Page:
Why should you choose the Flower of Hope Program?

  • Because children too need professional help in processing their losses
  • Because this work requires an adequate place, toys and creative tools
  • Because the necessary knowledge needs to be spread among professionals working with children

What is the Flower of Hope Program?

The project organised by the Napfogyatkozás Egyesület (English: Eclipse Association) offers help and support for one of the most personal and most difficult problems: grieving children who have lost a close relative. Based on a Finnish method, we give support for processing loss to such children, working in peer groups with thematised sessions and using creative activities and games. Besides children, we also support the parents and we organise sensitivity trainings, as requested by professionals working with the families on educational, social and healthcare platforms. It’s important for the impacted families and professionals working with them to be able to access the sessions for free.

In Hungarian society even adults handle death as a taboo. Children are often left alone with their grief, and what’s more the institutions don’t have complete knowledge about the different features of children’s grief, and at what ages these aspects may occur. Most of the time neither the parents nor the professionals know how to help children in processing their loss.

What happens at a children’s mourning group?

The essence of the Finnish method is that children will be helped in processing their loss by a peer group of children with similar stories. The thematised group sessions are organised weekly, in closed groups, and there are eight occasions in total.

Children in the group will:

  • meet other children who experienced a similar loss
  • share their experience with peers
  • learn about mourning and death
  • become visible, and receive attention within the group
  • be able to share their solitude and distance resulting from their grief
  • find words that describe their feelings and learn how to deal with them
  • play and use their imagination and fantasy
  • be encouraged to find a new kind of relationship with their lost relative
  • get help to find their reserves of strength and to notice the positive things in life, which will reinforce their self-respect and self-confidence

Why is the parental group important?

Parents who bring their children to the group sessions are grieving themselves, and besides handling their own pain they want to help their children as well as they can. A widowed parent may face a lot of difficulties, and a peer group can be very supportive for them. Parents accept each other with love and listen to each other, and help each other by sharing their experiences. Our aim is to create and strengthen peer groups by organising them so that they will keep in contact even after our sessions are over, and people will be able to count on each other.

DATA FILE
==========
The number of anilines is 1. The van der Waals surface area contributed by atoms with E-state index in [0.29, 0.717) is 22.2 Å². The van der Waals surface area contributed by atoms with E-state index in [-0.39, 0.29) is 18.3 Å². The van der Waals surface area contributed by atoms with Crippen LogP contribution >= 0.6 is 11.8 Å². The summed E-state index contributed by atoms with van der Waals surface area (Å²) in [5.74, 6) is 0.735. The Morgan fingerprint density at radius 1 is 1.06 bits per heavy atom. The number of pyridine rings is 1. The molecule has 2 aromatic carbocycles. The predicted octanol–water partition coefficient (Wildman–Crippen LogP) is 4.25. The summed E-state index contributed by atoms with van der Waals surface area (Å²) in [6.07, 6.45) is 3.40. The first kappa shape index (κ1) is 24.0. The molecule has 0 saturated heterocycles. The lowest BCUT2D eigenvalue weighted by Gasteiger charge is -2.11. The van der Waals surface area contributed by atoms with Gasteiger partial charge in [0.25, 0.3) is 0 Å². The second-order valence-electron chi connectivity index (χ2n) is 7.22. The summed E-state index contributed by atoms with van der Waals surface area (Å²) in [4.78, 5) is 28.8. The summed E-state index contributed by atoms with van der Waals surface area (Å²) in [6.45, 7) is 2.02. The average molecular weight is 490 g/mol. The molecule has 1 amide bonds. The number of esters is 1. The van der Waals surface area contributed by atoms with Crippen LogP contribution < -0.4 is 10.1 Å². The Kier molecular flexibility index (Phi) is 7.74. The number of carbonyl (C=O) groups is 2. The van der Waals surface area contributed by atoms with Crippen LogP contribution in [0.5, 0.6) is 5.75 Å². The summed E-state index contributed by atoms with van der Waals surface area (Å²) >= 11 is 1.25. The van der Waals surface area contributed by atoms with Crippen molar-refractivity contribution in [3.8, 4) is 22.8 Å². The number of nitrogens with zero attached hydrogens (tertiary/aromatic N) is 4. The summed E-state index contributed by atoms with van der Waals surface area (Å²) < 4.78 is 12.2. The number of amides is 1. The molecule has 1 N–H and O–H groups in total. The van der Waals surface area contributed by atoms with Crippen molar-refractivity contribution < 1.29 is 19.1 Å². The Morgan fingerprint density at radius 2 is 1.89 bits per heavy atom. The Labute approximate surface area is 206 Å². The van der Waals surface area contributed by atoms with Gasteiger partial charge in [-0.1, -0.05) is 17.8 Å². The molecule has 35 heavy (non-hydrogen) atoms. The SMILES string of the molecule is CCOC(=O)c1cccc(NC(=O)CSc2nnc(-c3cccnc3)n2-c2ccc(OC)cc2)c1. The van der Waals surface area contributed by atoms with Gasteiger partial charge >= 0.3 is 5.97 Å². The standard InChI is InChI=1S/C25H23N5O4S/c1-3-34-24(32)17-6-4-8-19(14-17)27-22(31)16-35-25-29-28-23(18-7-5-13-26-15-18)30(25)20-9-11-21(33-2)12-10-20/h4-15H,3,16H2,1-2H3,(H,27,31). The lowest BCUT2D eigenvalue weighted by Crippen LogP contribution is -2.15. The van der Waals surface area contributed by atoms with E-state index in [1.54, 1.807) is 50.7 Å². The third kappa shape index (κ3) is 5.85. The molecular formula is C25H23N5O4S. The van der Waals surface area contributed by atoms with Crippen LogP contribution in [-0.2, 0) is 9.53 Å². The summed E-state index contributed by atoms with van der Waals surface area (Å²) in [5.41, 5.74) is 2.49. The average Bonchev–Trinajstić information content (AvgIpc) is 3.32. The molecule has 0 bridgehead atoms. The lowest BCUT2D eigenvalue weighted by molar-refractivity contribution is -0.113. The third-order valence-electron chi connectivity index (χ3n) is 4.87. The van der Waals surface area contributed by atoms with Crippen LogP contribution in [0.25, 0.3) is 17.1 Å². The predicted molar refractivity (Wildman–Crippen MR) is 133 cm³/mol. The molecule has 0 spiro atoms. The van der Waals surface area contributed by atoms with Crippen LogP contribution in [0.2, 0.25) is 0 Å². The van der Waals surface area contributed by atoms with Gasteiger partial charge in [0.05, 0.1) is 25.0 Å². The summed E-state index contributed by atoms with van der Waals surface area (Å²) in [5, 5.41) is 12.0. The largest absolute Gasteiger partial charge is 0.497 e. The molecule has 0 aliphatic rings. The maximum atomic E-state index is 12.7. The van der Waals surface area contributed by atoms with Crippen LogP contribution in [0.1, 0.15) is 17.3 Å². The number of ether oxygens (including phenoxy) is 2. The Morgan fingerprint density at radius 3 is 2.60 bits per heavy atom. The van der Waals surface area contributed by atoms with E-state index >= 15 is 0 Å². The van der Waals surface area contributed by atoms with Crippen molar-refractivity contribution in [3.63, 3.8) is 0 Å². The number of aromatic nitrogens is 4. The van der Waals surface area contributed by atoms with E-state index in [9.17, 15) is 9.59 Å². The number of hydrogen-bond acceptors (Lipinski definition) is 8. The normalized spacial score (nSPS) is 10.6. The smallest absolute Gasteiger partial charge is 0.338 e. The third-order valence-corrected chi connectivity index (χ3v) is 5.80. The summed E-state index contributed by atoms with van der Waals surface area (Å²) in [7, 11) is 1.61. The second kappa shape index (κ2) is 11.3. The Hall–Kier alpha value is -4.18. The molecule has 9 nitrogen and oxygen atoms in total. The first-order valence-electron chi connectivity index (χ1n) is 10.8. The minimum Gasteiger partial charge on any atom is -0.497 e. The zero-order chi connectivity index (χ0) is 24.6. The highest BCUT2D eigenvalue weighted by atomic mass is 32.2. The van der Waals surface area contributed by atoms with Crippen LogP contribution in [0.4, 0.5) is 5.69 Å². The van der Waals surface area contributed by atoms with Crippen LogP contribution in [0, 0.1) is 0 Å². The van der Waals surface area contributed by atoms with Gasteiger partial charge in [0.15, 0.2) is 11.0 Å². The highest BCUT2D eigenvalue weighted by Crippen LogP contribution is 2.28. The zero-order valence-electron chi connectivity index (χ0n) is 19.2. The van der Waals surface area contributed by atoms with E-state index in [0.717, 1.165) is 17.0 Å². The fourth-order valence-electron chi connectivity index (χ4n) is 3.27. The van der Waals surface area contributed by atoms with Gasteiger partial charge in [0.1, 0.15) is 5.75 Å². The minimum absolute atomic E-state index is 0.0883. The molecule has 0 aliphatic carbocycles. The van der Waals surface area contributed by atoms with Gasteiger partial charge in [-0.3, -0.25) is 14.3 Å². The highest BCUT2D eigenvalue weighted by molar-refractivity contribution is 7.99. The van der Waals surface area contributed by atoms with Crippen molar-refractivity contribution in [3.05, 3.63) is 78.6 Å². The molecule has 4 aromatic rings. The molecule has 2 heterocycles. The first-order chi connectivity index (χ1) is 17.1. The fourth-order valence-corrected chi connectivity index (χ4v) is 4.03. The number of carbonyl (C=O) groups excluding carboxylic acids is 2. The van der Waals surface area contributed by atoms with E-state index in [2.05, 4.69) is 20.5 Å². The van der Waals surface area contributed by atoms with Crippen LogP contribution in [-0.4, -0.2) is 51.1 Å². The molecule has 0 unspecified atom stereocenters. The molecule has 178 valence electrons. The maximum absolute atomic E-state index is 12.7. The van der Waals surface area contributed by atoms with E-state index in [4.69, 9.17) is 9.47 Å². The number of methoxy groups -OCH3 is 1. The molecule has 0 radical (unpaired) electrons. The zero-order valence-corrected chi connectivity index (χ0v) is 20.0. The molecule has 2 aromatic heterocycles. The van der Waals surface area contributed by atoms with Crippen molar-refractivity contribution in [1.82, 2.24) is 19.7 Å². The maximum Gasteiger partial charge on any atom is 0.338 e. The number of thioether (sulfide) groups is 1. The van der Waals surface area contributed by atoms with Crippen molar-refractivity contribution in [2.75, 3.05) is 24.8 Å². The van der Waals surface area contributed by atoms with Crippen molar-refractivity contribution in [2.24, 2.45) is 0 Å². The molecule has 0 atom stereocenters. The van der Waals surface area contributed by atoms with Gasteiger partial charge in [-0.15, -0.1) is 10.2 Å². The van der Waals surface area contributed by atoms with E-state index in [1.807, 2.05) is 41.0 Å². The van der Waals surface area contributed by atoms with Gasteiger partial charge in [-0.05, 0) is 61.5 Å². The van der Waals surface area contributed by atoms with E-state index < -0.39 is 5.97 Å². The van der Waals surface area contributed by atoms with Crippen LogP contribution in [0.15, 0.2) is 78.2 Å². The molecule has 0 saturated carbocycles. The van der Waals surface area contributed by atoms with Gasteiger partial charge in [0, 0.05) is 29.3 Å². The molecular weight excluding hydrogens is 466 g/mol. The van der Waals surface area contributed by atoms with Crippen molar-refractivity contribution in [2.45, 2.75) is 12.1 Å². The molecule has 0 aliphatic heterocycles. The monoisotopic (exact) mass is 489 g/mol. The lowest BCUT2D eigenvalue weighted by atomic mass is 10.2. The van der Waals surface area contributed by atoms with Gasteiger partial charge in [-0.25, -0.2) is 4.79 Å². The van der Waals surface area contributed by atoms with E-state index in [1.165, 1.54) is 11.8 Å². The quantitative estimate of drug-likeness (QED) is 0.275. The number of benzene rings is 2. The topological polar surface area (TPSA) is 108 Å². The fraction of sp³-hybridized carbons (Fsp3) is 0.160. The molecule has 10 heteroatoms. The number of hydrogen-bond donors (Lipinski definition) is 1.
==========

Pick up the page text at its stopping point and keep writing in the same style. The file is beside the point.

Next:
How do we help professionals?

We organise professional days where we train them on the characteristics, importance and possibilities of supporting grieving children. They will acquire comprehensive knowledge and skills that will be invaluable in their everyday work.

The agenda of the professional days:

  • Characteristics and age-group specialties of children’s grief and processing loss
  • Signs and consequences of unprocessed losses, drug abuse risk
  • Supportive communication with the impacted child and the environment
  • The role of the community in processing loss, preventing exclusion/being excluded
  • The lack and possibility of ceremonies

We recommend our professional days to professionals working with children and families in education, social and healthcare areas, who would like to support their clients and students efficiently in handling their losses (death, divorce, illness).

Would you like to learn more about the Flower of Hope Program?

Read on for more information!

The Flower of Hope Program started in Budapest, where, thanks to donations and charity campaigns, we have been organising groups for five years, in which almost 70 families have participated. We organise post-event meetups for the families that attended our sessions regularly, in order to strengthen peer relationships. We worked out the group-leader training three years ago and we are starting trainings regularly. Almost 30 professionals graduated from our trainings throughout the country. Our goal for the future, namely spreading children’s mourning groups nationwide, is progressing well. At our professional days we help professionals and professional communities working with children by giving them the necessary basic knowledge.